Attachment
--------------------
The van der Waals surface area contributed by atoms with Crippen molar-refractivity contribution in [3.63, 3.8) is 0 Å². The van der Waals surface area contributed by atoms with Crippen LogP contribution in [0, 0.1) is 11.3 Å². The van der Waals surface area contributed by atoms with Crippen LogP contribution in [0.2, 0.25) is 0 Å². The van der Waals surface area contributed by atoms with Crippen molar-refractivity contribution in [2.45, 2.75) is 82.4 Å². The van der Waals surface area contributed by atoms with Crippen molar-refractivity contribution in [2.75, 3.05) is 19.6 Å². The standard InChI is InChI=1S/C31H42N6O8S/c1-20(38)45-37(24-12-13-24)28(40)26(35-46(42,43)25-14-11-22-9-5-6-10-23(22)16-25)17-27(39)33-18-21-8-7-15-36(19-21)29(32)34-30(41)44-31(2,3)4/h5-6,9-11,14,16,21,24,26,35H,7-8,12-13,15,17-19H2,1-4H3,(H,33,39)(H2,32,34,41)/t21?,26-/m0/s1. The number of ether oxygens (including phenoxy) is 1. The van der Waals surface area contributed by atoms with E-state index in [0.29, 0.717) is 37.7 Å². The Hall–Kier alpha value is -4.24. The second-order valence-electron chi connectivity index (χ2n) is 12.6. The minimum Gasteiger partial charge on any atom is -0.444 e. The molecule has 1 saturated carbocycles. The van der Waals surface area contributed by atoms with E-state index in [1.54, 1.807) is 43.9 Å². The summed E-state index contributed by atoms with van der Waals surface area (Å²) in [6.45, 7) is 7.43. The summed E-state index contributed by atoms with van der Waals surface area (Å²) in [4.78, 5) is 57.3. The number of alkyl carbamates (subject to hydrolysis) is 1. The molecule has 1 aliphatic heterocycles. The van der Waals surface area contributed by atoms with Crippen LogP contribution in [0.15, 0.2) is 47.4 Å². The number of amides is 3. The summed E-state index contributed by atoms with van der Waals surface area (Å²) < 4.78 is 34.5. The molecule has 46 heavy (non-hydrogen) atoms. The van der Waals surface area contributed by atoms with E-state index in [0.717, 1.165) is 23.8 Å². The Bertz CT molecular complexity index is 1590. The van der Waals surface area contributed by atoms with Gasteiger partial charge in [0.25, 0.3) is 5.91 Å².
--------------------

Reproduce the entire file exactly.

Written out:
The van der Waals surface area contributed by atoms with Crippen molar-refractivity contribution in [3.63, 3.8) is 0 Å². The van der Waals surface area contributed by atoms with Crippen LogP contribution in [0, 0.1) is 11.3 Å². The van der Waals surface area contributed by atoms with Crippen LogP contribution in [0.2, 0.25) is 0 Å². The van der Waals surface area contributed by atoms with Crippen molar-refractivity contribution in [2.45, 2.75) is 82.4 Å². The van der Waals surface area contributed by atoms with Crippen molar-refractivity contribution in [2.75, 3.05) is 19.6 Å². The standard InChI is InChI=1S/C31H42N6O8S/c1-20(38)45-37(24-12-13-24)28(40)26(35-46(42,43)25-14-11-22-9-5-6-10-23(22)16-25)17-27(39)33-18-21-8-7-15-36(19-21)29(32)34-30(41)44-31(2,3)4/h5-6,9-11,14,16,21,24,26,35H,7-8,12-13,15,17-19H2,1-4H3,(H,33,39)(H2,32,34,41)/t21?,26-/m0/s1. The number of ether oxygens (including phenoxy) is 1. The van der Waals surface area contributed by atoms with E-state index in [0.29, 0.717) is 37.7 Å². The Hall–Kier alpha value is -4.24. The second-order valence-electron chi connectivity index (χ2n) is 12.6. The minimum Gasteiger partial charge on any atom is -0.444 e. The molecule has 1 saturated carbocycles. The van der Waals surface area contributed by atoms with E-state index in [1.54, 1.807) is 43.9 Å². The summed E-state index contributed by atoms with van der Waals surface area (Å²) in [6.45, 7) is 7.43. The summed E-state index contributed by atoms with van der Waals surface area (Å²) in [4.78, 5) is 57.3. The number of alkyl carbamates (subject to hydrolysis) is 1. The molecule has 1 aliphatic heterocycles. The van der Waals surface area contributed by atoms with Crippen LogP contribution in [0.15, 0.2) is 47.4 Å². The number of amides is 3. The summed E-state index contributed by atoms with van der Waals surface area (Å²) < 4.78 is 34.5. The molecule has 46 heavy (non-hydrogen) atoms. The van der Waals surface area contributed by atoms with E-state index in [0.717, 1.165) is 23.8 Å². The Bertz CT molecular complexity index is 1590. The van der Waals surface area contributed by atoms with Gasteiger partial charge in [0.25, 0.3) is 5.91 Å².